Cool with it
The record heat in Portland made for an interesting day around our house. A potted plant that had been digging the full sun on the back porch for months suddenly decided that he couldn't take it. Even some of the light bulbs starting giving out -- one on the front porch, another on the attic ceiling.
I had been planning to go for a short run sometime today, and I didn't manage to get out there until shortly after noon, at which time the mercury was over 90 degrees and rising fast. I muddled through at a relative snail's pace, even walking for a bit toward the end, but the extreme deed was done.
Meanwhile, our house's central air threw us a curve ball. I fired it up just before noon -- or I should say, tried to -- knowing that by the end of the day, it would become a most welcome service. It was the inaugural run of the system for the summer, and there's always a little apprehension at that juncture about whether it's going to work.
The thermostat did what it was supposed to do, and the fan in the furnace unit did what it was supposed to do, but although I thought I heard the compressor out in the yard kick on, when I looked at it out the window from above, I could see that its fan wasn't turning. The air coming out of the ducts in the house was just... well, room temp.
So I called our heat and AC guy. I'm always calling him at the worst possible times. New Year's Eve 4 p.m., for example. So again here -- the day it hits 102, Bogdanski's on the phone. Unfortunately for him, we have his cell number, and I caught him at a job site. He and I both knew that a visit by him to our house today, or even tomorrow, would be a monumental pain for him, if it was even feasible at all. But we chatted amiably for a few minutes, ignoring that reality.
After a few probing questions, he suggested that the problem might be the fuses in the cutoff box on the side of the house out by the compressor unit. He sent me out there to find them.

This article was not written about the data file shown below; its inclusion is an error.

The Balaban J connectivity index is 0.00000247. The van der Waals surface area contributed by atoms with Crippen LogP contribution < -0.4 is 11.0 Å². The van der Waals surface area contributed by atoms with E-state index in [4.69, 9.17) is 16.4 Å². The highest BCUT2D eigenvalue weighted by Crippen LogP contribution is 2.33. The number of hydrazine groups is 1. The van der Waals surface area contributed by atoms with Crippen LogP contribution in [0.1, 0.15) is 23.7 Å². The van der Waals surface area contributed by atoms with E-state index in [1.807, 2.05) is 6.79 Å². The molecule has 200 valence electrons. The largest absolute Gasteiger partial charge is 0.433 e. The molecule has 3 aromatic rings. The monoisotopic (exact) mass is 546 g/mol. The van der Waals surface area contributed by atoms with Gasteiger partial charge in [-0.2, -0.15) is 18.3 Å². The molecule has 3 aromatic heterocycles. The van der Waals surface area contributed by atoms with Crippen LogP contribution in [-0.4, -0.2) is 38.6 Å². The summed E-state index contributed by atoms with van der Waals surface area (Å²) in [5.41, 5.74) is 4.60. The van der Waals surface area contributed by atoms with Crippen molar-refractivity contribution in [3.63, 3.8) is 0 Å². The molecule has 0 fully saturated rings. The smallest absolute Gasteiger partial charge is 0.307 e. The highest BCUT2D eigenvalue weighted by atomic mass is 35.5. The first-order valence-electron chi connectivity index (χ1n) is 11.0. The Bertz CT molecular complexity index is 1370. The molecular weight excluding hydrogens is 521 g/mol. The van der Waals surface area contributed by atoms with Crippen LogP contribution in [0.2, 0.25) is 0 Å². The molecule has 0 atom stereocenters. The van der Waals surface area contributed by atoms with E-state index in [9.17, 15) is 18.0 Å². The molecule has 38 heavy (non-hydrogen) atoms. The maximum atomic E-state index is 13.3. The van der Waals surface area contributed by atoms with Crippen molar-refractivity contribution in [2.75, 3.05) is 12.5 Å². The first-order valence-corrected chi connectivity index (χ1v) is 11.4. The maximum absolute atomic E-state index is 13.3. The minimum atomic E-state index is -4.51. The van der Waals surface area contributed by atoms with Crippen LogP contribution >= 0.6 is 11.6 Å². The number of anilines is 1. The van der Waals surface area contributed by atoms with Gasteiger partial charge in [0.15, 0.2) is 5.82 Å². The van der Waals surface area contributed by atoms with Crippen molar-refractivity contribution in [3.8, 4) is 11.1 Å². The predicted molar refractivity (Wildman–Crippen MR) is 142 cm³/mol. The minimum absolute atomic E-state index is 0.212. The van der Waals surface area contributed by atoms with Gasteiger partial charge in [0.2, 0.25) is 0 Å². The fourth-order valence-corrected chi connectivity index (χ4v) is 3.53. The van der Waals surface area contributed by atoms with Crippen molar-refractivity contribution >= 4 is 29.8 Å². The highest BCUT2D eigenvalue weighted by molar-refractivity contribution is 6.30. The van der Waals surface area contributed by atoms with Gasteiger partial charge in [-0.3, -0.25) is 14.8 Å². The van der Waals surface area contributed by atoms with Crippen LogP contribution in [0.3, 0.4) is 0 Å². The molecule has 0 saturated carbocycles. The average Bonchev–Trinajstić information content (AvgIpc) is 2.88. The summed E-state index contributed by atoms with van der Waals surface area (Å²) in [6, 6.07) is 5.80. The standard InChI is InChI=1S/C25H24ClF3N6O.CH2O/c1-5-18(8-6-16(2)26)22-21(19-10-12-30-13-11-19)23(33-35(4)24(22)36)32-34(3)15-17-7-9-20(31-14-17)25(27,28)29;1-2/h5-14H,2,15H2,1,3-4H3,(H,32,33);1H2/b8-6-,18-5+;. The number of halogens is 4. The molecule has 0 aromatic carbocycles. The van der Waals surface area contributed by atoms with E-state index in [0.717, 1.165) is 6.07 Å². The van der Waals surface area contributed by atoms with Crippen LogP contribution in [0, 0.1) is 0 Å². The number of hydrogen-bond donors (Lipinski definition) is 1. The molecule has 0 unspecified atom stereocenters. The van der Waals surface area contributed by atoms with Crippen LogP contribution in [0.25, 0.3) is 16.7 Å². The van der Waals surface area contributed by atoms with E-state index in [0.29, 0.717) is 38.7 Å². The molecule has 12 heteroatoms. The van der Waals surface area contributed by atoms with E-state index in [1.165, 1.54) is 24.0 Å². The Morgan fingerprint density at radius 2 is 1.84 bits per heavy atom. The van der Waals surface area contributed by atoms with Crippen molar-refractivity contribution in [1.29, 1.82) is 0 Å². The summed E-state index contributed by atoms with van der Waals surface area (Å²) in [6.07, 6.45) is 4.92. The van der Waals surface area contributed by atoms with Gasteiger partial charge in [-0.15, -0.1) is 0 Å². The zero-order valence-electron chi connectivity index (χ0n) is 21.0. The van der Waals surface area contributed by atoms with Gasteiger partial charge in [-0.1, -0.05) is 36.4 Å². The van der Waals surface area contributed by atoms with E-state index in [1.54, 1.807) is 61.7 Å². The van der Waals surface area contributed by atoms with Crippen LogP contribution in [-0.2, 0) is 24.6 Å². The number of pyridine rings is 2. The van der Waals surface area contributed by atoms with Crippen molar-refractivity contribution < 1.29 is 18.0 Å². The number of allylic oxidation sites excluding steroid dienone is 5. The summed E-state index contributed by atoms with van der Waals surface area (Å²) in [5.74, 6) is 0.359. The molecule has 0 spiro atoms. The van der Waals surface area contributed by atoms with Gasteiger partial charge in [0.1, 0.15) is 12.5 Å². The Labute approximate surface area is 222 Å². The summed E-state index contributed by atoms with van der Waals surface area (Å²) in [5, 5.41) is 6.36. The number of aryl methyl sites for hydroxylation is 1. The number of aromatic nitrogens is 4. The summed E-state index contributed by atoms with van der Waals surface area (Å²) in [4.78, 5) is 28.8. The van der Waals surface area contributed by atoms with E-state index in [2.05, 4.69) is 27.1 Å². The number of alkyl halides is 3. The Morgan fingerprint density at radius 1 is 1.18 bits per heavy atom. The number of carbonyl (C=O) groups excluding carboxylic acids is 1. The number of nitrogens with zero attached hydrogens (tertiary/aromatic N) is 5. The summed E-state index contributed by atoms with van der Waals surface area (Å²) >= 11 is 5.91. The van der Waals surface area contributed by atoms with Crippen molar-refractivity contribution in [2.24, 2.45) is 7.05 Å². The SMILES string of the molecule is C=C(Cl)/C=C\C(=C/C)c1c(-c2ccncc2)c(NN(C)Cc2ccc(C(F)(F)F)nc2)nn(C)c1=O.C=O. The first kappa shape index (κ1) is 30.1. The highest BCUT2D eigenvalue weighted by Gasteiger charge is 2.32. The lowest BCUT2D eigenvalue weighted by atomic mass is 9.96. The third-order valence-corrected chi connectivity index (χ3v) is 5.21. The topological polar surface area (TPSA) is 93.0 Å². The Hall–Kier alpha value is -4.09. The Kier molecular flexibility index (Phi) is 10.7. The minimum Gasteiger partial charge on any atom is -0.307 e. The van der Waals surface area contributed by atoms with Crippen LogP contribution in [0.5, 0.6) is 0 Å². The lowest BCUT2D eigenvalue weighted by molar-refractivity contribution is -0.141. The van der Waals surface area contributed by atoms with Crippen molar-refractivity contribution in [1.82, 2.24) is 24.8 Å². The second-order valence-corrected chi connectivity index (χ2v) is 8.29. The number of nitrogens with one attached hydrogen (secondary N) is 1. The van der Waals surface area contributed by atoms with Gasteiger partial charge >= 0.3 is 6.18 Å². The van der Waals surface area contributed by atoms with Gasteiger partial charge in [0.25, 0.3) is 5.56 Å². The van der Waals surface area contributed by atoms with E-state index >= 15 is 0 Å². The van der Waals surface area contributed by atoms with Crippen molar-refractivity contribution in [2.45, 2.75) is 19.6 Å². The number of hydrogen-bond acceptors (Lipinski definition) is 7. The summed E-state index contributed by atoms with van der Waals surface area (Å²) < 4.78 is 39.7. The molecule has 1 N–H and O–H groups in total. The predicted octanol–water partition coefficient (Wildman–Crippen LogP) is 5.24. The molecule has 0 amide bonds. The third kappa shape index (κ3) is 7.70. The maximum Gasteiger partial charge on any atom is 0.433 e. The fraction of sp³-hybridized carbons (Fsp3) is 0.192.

Now, you have to understand, I attended a Jesuit boys' school, and not a very wealthy one at that, followed by a college curriculum of Latin and Greek and three years of law school. For me to get near anything like an electrical fuse on a high-voltage circuit is a big deal. But I knew that it was face it or sweat all night, and so off I boldly went. First I turned off the AC circuit breaker in the main electrical box of the house, just to be sure. Then I stepped out into the heat and opened the cutoff box. At my guy's telephone direction, I located and yanked out the additional circuit-breaking thingie in there. It had "Danger" written on it, with a lightning bolt and all, and the words "on" and "off," one of them printed upside down. I thought about closing my eyes as I pulled it out, but I was brave enough to keep them open.
It took me another minute or so to figure out how to lift the little cover over the fuses, but when I did, there they were -- two things that looked to my eye like shotgun shells. Pursuant to my guy's continuing instructions, I then pulled one of them out with a pair of pliers (I think I did hold my breath during that part) and headed off with it to the local hardware store for a replacement. I was still very foul and dripping sweat from my run at this point, but hey, it's a hardware store.
The young guy who waited on me there was careful to make sure he had identified the correct amperage (is there such a word?), which turned out to be 40. He sold me two new fuses, and at my request he even tested the old one that I had brought in. He verified that indeed, it was bad. Good news! Bad fuse! I might have cool air tonight after all. Thirteen bucks for the pair -- debit, please.
Back at the love shack, I pulled out the other old fuse, popped both the new ones in, put the "Danger" thingie back in place, ran back into the house, flipped the circuit breaker in the big box inside back to "on," and re-approached the thermostat.
I switched it to "Cool," just as I had a little while earlier. The fan in the furnace came on once again. Now for the moment of truth: Over to the window to check out the compressor...
The fan was turning. Glory be.
Within seconds, wonderfully chilled air began pouring from the ducts throughout the house. I called back our climate control guy with the good news.
It was a bear of a day, and the thing's been cranking all afternoon and evening without pause. The place is comfortable. Just as good, I did something vaguely mechanical, or even vaguely electrical, today, and I succeeded. It happens once in a while. Life is cool.